Source: Scott Simpson, The Vancouver Sun.: May 5, 2007 pg. L.15
It didn’t take a whole lot of effort for Bernie Lyon to change her electricity consumption habits but the rewards were, in her mind, enormous.
Hydro program shows people are prepared to change their habits.
Lyon is one of about 2,000 British Columbians who took up Hydro’s offer to join a “conservation research initiative” that could fundamentally change the way BC Hydro charges customers for electricity.
Hydro launched the one-year program last November to find out on a small scale if financial incentives and penalties — carrots and sticks — would encourage British Columbians to cut back electricity use.
At stake are billions of dollars of investment in new electricity supply projects, the size of future rate hikes, and significant benefits for the environment — requiring only a minute adjustment in the lifestyle of B.C.’s four million residents.
So far the answer is ‘Yes, they are prepared to change their habits’ — especially if there’s a bit of money at stake.
Full results of the program won’t be known until October, when Hydro renders a report to the B.C. Utilities Commission.
But already, the program is a success — participants cut consumption by five to 10 per cent during the evening hours of the cold, dark winter season that coincides with peak of electricity use each year in B.C.
Power use by Lyon and other participants was tracked in detail.
Hydro installed digital meters to chart minute-by-minute electricity use in participants’ homes.
It charged them up to four times as much as the rest of British Columbia for the power they consumed during peak hours — Monday to Friday from four to nine p.m., from Nov. 1 to Feb. 28.
In peak hours, Lyon paid 28 cents per kilowatt hour to light her home and run appliances, compared to the standard full-time residential rate of 6.9 cents.
The rest of the time, she bought power at the bargain rate of 4.5 cents per kw/h.
Lyon doesn’t own a dishwasher, but she and her daughter stayed away from the washing machine, iron and other appliances during peak rate periods — and turned off the lights whenever they left a room.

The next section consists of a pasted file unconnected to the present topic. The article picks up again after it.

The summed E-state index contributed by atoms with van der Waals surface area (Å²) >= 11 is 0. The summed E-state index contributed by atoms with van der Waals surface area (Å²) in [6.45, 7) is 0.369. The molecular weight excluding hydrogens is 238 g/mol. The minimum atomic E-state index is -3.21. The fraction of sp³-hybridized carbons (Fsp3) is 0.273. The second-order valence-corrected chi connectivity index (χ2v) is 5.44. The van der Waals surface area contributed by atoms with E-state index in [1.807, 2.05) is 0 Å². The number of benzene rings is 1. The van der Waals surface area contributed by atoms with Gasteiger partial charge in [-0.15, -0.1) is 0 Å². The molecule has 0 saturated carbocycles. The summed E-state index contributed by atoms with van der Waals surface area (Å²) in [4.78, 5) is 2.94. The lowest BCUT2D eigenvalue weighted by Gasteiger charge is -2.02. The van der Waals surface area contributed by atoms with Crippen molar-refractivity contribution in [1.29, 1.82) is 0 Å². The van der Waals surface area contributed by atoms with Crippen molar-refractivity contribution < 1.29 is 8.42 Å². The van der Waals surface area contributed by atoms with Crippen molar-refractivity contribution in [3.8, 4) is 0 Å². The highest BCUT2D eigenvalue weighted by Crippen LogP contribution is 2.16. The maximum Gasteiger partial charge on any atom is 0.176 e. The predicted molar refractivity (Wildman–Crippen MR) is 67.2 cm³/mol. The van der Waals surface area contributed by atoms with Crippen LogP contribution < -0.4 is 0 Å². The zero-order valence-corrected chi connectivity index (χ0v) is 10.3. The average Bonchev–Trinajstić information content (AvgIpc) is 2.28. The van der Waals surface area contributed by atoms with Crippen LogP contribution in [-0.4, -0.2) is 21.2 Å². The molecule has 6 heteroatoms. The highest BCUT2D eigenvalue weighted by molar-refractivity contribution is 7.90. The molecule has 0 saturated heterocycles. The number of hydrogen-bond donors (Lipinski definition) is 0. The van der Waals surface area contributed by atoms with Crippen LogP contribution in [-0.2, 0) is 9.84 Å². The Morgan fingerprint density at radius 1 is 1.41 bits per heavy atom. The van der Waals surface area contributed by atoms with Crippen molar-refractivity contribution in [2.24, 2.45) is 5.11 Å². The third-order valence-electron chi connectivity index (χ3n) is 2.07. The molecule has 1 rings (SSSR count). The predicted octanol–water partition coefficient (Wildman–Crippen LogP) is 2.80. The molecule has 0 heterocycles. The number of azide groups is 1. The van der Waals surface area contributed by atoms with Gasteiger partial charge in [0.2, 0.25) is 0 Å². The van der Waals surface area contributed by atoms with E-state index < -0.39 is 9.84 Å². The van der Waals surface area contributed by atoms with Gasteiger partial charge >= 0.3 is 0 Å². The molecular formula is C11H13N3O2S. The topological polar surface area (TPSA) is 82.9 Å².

The high price of power in peak hours was enough to keep her on track.
“I never did a wash after four o’clock. I never vacuumed after four o’clock,” Lyon said in an interview. “I started being super aware of turning off lights in rooms that weren’t being used.
“I wasn’t living by candlelight, I wasn’t going that far because that would be depressing, but I found I was more aware.
“But the biggest thing I got out of it is that it made me feel good to participate. I felt that I was doing something.
“Personally I think it’s really important for people to have the opportunity to make a difference and to feel like they’re making a difference.”
Now that the peak season has passed, Lyon is paying the bargain 4.5-cent kw/h rate full-time for the rest of the experiment — on the premise that Hydro’s guinea pigs should be allowed to recover any extraordinary electricity costs they incurred during the peak.
Those peak costs were notable.
Lyon says she and her daughter have been backsliding in recent weeks — but not a lot.
“I didn’t go back to doing laundry [in prime time]. But I found us leaving lights on again and I thought, ‘Oh, it’s because I’m not on the program.’
“So, now I’m thinking, ‘Wait a minute, maybe having the hiked rates is a good idea because it keeps you on your toes.'”
The notion of peak electricity use is critical, because Hydro’s mandate is to ensure that every time someone turns a light on in B.C., there is electricity available to support that demand.
The highest use invariably occurs around the coldest, darkest days of the year, and those are the peak days that Hydro must prepare for — even if electricity use is significantly lower at all other times of the year.
That means building a dam, or some other power generating station that may only be necessary for a few days each year.
If Hydro can change its customers’ behaviour — induce them to shift the operation of dishwashers, washing machines, dryers and small appliances away from peak times — then it can forestall billions of dollars of investment to increase B.C.’s electricity supply.
It could also come away with surplus hydroelectric power that can be sold onto U.S. energy markets at premium rates.
Hydro CEO Bob Elton signed his family up for the program, and they managed to cut their electricity use 17.2 per cent.
Bev Van Ruyven, Hydro vice president in charge of the utility’s Power Smart conservation program, did even better — her family cut electricity use 31.9 per cent.
“We didn’t have any drop in our quality of life,” Elton noted. “Some of the washing got done by cold washes, dryers on late at night, paying attention to when lights were on or off, but nothing dramatic, and it made a difference.
“People always think that to make reductions you have to give up something — ‘Do you want the environment or the economy’ as if you have to give up one or the other.
“What we’ve all done is, we haven’t affected the economy in any way — just consumed less electricity.”
Elton said the overall drop of five to 10 per cent among participants “is just a beginning.”